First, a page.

The Japanese tea ceremony (Cha-no-yu), which is also called “Sadou” or “Chadou”, is one of the traditional Japanese cultural activities that help people enjoy tea with a calm feeling due to the unique philosophy and procedures involved.
Japanese philosophy and tea ceremony
The custom of drinking tea in Japan is said to have been spread after Zen monk Eisai brought tea back from China in the late 12th century.
The Chinese people at the time had a custom of drinking “Matcha” as a Zen ceremony. Matcha is a type of green tea which is made by grinding tea leaves to powder using a hand mill. Matcha tea is prepared by dissolving Matcha powder with hot water instead of infusing tea leaves in hot water. Eisai brought back tea along with the custom of drinking tea as a Zen ceremony. The custom of drinking Matcha tea developed as one of Zen ceremonies, and was eventually established as “Cha-no-yu” by Sen-no-rikyu in the late 15th century. The concept of Zen is based on maintaining the order of the state of one’s mind and training to realize such state.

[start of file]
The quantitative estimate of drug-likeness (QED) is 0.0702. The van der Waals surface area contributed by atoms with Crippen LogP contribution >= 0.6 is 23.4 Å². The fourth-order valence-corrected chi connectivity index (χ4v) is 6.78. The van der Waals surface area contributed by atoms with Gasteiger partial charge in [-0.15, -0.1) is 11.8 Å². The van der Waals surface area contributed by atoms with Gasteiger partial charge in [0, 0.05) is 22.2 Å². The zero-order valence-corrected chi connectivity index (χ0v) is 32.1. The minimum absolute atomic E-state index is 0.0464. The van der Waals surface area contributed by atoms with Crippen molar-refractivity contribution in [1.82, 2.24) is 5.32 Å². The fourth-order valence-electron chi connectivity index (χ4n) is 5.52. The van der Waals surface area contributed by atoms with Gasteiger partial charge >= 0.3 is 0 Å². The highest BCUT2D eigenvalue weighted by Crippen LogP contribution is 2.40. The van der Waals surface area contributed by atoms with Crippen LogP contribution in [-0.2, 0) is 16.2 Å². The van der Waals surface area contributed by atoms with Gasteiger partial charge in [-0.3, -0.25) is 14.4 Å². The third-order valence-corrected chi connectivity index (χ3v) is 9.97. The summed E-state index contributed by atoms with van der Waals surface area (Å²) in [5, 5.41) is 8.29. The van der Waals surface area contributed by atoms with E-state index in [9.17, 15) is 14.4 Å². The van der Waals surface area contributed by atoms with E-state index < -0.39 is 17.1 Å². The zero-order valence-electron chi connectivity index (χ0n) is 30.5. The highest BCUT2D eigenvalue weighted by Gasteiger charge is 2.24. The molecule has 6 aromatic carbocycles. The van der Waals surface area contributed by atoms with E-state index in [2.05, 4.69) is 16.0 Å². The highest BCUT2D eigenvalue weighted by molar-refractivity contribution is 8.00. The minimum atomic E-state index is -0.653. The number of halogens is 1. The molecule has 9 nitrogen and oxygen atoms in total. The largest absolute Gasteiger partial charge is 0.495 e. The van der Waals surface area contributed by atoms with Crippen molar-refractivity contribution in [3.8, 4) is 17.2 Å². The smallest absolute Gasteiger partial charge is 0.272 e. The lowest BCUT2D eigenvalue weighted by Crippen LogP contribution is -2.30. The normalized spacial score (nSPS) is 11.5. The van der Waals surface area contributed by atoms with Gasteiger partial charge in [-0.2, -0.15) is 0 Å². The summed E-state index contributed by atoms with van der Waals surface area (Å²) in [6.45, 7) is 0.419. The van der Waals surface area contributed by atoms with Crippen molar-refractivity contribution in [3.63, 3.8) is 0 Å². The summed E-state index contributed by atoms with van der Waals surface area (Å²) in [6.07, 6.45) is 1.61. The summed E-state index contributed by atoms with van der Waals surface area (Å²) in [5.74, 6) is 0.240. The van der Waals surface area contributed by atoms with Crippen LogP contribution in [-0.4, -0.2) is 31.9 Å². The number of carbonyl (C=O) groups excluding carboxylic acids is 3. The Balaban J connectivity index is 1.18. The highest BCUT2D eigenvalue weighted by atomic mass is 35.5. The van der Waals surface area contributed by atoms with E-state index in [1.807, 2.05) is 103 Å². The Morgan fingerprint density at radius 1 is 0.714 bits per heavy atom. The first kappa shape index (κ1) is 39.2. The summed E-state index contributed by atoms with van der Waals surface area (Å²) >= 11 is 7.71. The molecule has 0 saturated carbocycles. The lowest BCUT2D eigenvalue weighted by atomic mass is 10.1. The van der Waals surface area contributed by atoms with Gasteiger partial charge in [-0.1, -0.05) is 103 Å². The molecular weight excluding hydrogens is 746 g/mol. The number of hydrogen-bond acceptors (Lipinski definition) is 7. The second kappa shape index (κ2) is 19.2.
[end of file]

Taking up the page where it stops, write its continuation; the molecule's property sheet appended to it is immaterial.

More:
Where to experience the tea ceremony
When you visit Japan, we recommend that you try and experience Japanese tea ceremony. You can start off by simply tasting Matcha tea. You may easily find one at a cafe in the airport. You may also find Japanese tea ceremony service at a hotel. There is an increasing number of facilities that offer opportunities for foreign visitors to experience Japanese tea ceremony with English guidance, so if you are interested, inquire at information counters.